INV-210
Issued
01 Mar 1998

Gross carelessness (Mar 98) (Withdrawn from 1 April 2003, in relation to tax positions taken on or after 1 April 2003)

INV-210 Gross carelessness – withdrawn from Apr 2003. Statement provided for historical purposes only.

Withdrawn

This statement has been withdrawn and is provided for historical purposes only.

This statement applies to tax positions taken before 1 April 2003.

Introduction

A shortfall penalty is a penalty imposed as a percentage of a tax shortfall, or deficit or understatement of tax, which results from certain actions on the part of a taxpayer.  The law divides these actions into five categories of fault, or breach, with a specified penalty rate for each category as listed below:


Not taking reasonable care 20%
Unacceptable interpretation 20%
Gross carelessness 40%
Abusive tax position 100%
Evasion or similar offence 150%

These penalty rates are non-negotiable and where a default occurs the applicable penalty must be imposed.  A taxpayer does however have the right to challenge the decision to impose a shortfall penalty but not the amount of penalty.

This statement deals with defaults that fall within the shortfall penalty category of "gross carelessness".

Application

The penalties apply to obligations relating to the 1997/98 and subsequent income tax years and to taxable or dutiable periods commencing on or after 1 April 1997.

Shortfall penalties apply when there is a deficit or understatement of tax, or where a refund or loss is reduced.  Defaults in employers' obligations are also considered under shortfall penalties.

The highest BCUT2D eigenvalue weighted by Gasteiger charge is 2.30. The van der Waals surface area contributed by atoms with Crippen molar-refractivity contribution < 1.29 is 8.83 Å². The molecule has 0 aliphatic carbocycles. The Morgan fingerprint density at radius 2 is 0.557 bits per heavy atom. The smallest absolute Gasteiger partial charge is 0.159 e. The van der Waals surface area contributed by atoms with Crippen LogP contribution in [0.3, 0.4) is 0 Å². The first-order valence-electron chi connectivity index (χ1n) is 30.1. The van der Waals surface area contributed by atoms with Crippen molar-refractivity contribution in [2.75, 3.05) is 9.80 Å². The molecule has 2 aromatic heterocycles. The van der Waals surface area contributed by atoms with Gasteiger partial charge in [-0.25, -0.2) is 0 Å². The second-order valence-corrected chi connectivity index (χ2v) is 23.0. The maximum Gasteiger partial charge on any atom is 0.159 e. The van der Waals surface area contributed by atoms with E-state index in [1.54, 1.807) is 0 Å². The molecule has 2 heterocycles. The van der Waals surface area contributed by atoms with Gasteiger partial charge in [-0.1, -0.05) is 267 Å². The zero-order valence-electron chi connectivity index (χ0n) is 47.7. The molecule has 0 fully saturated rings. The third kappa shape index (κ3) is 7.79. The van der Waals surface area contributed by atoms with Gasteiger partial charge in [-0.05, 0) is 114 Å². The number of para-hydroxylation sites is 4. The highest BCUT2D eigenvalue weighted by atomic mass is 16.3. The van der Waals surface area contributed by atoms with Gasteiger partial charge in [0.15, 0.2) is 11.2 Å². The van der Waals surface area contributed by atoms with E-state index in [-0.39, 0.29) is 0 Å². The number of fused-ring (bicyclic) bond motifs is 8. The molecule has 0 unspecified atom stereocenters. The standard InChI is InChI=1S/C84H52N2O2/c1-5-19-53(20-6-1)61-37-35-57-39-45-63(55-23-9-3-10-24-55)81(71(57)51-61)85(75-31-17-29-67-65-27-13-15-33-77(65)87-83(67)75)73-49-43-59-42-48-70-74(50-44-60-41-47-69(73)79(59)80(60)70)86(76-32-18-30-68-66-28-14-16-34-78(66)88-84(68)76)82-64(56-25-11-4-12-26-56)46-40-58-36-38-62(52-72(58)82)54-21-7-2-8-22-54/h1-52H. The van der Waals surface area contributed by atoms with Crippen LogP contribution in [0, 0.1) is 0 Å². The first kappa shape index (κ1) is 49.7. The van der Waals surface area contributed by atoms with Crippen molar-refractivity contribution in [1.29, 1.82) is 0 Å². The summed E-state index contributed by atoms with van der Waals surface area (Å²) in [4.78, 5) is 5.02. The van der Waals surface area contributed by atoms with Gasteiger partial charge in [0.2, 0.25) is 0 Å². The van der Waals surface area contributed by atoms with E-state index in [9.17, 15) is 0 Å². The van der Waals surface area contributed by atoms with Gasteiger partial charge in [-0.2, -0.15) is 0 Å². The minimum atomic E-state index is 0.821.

The penalty provision is generic in application.  This means that it applies to all Inland Revenue Acts (but for Child Support and Student Loans, it applies only to employer obligations).

Purpose

The purpose of the gross carelessness shortfall penalty is to cater for breaches that fall just short of the evasion category but beyond a lack of reasonable care.  The old regime of penal and additional tax failed to cater for these situations.

Legislation

Section 141C of Tax Administration Act 1994:

Gross Carelessness-

  1. A taxpayer is liable to pay a shortfall penalty if the taxpayer is grossly careless in taking a taxpayer's tax position (referred to as "gross carelessness").
  2. The penalty payable for gross carelessness is 40% of the resulting tax shortfall.
  3. For the purposes of this Part, gross carelessness means doing or not doing something in a way that, in all the circumstances, suggests or implies complete or a high level of disregard for the consequences.
  4. A taxpayer who, in taking a taxpayer's tax position, has used an acceptable interpretation of tax law is also a taxpayer who has not been grossly careless in taking the taxpayer's tax position.

Gross carelessness similar to recklessness

Gross carelessness is similar to recklessness.  In fact it is identical to the objective test for recklessness as discussed by the House of Lords in R v Caldwell [1982] AC 341, [1981] 1 All ER 961.  In this case the House of Lords found that the test of recklessness was objective and may be found to exist where a person whose behaviour is in question fails to give any thought to the consequences of his behaviour.

However, the New Zealand Courts seem to support that the statutory forms of recklessness ought to be given a subjective meaning.  This is supported in Case P29 (1992) 14 NZTC where his

Honour stated:
"Where recklessness is alleged the Commissioner must prove that the facts which were actually known to the taxpayer were such that they must have put him on enquiry that the income returned for tax purposes was understated.  Faced with those facts the Commissioner must then show that the taxpayer made the conscious decision to ignore them and to return the understated income without making any further enquiry."